Suffolk Glamping Trip

Hello! I’ve had a week off from blogging as I’ve been living in a forest. Sorry if I’ve missed any of your posts – I’ll spend some time catching up.

I didn’t want a “big” holiday this year, after having gone to the south of France last year (that’s big for me!) So we looked for something fairly local that involved very little driving or stress or planning, and would still provide lots of nature-based things to do. We booked some camping pods in West Stow (a tiny village near Bury St Edmunds, famous for its Anglo Saxon village) but when we arrived we actually got upgraded to the lodge because some other guests changed their mind. So that worked out well for us and we had a bit more space than we were expecting.

The lodge was quite posh by my standards – nice furniture, massive telly, all mod cons. We used the BBQ most nights and by the final night we were utterly sick of veggie burgers so went into Bury St Edmunds for dinner. I don’t know if you’ve ever been a vegetarian in Bury but no amount of googling yielded any decent veggie options so we went to good old Prezzo, where you know what you’re getting.

On the first day we visited Weeting Heath, which is back over the border in Norfolk. They are known for their stone curlews and we were lucky enough to see one perched on its nest. We also saw a yellowhammer and chiffchaff. Best of all were the swallows that had decided to nest in the visitor centre and were very obliging and must have been a thrill for the staff working there. Somehow I totally forgot to go back and get a photo of them!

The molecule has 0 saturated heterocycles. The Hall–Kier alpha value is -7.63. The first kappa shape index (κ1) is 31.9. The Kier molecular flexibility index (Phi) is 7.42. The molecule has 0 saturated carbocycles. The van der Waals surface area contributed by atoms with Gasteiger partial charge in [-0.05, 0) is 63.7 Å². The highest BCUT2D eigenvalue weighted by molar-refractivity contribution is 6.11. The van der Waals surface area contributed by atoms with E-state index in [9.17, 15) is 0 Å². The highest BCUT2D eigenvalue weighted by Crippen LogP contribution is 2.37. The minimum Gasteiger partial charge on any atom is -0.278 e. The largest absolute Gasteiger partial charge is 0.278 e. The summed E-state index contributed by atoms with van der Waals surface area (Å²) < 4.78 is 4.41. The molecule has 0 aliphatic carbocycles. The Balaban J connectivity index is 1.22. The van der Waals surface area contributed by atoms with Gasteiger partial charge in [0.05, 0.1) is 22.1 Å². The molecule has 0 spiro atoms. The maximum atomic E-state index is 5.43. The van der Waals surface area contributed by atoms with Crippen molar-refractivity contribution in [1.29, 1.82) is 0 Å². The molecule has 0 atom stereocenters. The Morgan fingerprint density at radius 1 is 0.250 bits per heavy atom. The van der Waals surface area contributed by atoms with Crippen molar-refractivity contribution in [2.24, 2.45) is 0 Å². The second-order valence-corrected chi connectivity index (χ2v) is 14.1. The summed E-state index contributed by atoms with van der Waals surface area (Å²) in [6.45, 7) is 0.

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Spot the stone curlew!
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Yellowhammer taking a drink
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Pines near Weeting Heath

Afterwards we popped into Brandon and had a delicious cream tea at Tilly’s tearoom. Very quaint and quirky place and really good, strong tea.

Next day we went to Ickworth House, which is a very impressive country house with a huge parkland. Some Bishop who spent a lot of time living it up in Italy came back to England and built his stately home in an Italian style. The “downstairs” was probably more interesting that the “upstairs” as they had more artifacts to look at. The Victorian owners created stumperies in the garden (they used stumps of trees to create strange and gothic shapes, a sort of fairy garden) and the modern gardening team recreated them at Ickworth. I didn’t manage to spot any fairies but I did see a green woodpecker.

On our final day we stayed local and went to Lackford Lakes, which is famous for its kingfishers (again, didn’t see one, and even if we did it would only have been a flash of electric blue). We spent some time in Bess’ hide watching a reed warbler hopping in and out after a tip off from another birder.

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The evolution of bird

In the afternoon we went for a local walk around the Culford estate – a huge estate that’s now part of a school, but the lake has public access. A very pleasant walk.

 

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